First, let me warn you, this thing has more spoilers than the bottom drawer of my refrigerator.
I saw Avengers: Infinity War this weekend. I thought it was fantastic, but that’s not a big surprise if you’ve read my reviews. I love all these superhero movies. Aside from the fact that I’m easy to please, I thought it was pretty damned good. I loved the fights, the settings, the characters, heck, even the music.
But, I did have one problem.
Economically speaking, Thanos was a moron.
Thanos’ plan goes something like this: He believes the universe is overpopulated and running out of resources. His fix for this is to kill half of, well, everyone in the freakin’ universe. In doing so, he believes those that remain will have plenty of food and other resources and nobody will go hungry again.
He started out doing this manually, using an army and his inner circle, the Black Order, and butchered his way across the galaxy. At some point, he learned of the Infinity Stones, which would grant him unfathomable power and allow him to achieve his goal with the snap of his finger. What a time-saver! Knowing a good deal when he saw it, he set out to “catch ’em all”. This is pretty much where the Marvel Cinematic Universe comes in. Loki promised Thanos the Tesseract containing the Space Stone, which led to the events in the first Avengers movie.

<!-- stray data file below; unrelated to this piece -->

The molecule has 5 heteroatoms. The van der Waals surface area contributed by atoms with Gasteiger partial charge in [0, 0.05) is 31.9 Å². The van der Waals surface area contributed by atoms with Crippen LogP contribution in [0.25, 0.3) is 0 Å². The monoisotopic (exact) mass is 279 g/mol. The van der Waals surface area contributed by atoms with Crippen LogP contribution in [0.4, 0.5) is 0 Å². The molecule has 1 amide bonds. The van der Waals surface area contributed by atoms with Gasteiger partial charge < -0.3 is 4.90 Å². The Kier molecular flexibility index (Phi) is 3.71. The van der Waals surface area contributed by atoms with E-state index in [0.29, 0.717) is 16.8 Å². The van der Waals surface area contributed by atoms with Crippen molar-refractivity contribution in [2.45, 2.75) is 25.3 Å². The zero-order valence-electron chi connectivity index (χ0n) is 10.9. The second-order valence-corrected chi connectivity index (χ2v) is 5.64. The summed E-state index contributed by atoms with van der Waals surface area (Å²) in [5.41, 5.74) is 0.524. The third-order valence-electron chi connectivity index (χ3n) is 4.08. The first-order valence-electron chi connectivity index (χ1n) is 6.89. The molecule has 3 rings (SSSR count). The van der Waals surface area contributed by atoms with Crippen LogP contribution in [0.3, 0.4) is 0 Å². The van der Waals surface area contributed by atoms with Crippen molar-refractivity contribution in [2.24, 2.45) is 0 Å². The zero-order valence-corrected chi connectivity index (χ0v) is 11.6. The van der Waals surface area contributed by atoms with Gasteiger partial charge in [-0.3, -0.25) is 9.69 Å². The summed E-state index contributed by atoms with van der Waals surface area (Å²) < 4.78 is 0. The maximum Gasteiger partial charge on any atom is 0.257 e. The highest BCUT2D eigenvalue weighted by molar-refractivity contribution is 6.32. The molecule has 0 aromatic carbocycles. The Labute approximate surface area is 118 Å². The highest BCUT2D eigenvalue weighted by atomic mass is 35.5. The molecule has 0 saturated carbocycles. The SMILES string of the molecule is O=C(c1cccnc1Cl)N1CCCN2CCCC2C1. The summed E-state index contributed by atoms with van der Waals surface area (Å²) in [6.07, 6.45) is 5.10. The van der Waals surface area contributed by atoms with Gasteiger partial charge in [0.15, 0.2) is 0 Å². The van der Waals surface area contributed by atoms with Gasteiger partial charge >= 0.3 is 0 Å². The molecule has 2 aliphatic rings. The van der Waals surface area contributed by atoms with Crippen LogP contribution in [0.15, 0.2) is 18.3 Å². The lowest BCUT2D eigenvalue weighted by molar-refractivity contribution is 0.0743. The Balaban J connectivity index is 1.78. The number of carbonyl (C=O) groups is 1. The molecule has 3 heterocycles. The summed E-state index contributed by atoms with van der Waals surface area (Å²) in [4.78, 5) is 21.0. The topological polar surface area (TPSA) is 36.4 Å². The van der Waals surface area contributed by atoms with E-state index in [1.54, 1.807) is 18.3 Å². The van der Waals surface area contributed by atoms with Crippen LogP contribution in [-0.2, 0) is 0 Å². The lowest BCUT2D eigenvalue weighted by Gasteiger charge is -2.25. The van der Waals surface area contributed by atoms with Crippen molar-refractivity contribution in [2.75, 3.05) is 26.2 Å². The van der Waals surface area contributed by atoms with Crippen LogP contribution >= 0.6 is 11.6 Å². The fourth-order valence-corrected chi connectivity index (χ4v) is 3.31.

(A quick side note: This isn’t how it shook out in the comics. There, Thanos’ plan was to murder half the universe to get the attention of Lady Death–whom Thanos was crushing on, big time. It was supposed to be some sort of love offering; a declaration of his devotion. I’ll note that Thanos’ motivation in this version is equally as idiotic. As anyone who ever tried to woo a woman by piling more work on her desk can attest, it doesn’t work.)
At first glance, perhaps Thano’s plan sounds like it will work. After all, if you only have half the mouths to feed, the food you got will go twice as far, right? If it sounds reasonable, don’t feel too bad. Hollywood’s been pumping out this sort of bad thinking for most of my life and I’m old as dirt.
Come, let me show you why the “Mad Titan” is full of crap.
Let’s keep this simple and look at something called the “Gross Domestic Product.” The GDP is the value of all goods produced by a population over the course of a given year. It’s calculated with the following formula:
GDP = private consumption + gross investment + government investment
+ government spending + (exports – imports).
If Thanos (and the writers of this movie) was even aware of this formula, it’s clear that he’s only looking at the first parameter, private consumption. So, cut that in half, and everybody’s piece of the pie shoots way up, right?
Uh, no. You see, all the other numbers drop by 50%, too. Assuming the Infinity Gauntlet is spreading the deaths fairly, which is one of Thanos’ stated principles, we only have half of the investors left. That cuts investment in half. There are now half as many taxpayers, so the government parameters are halved as well. We’re only importing and exporting half the stuff because half our customers just crumbled into dust. Those numbers go down, too.
We’re left with half the GDP we had before Thanos snapped his fingers.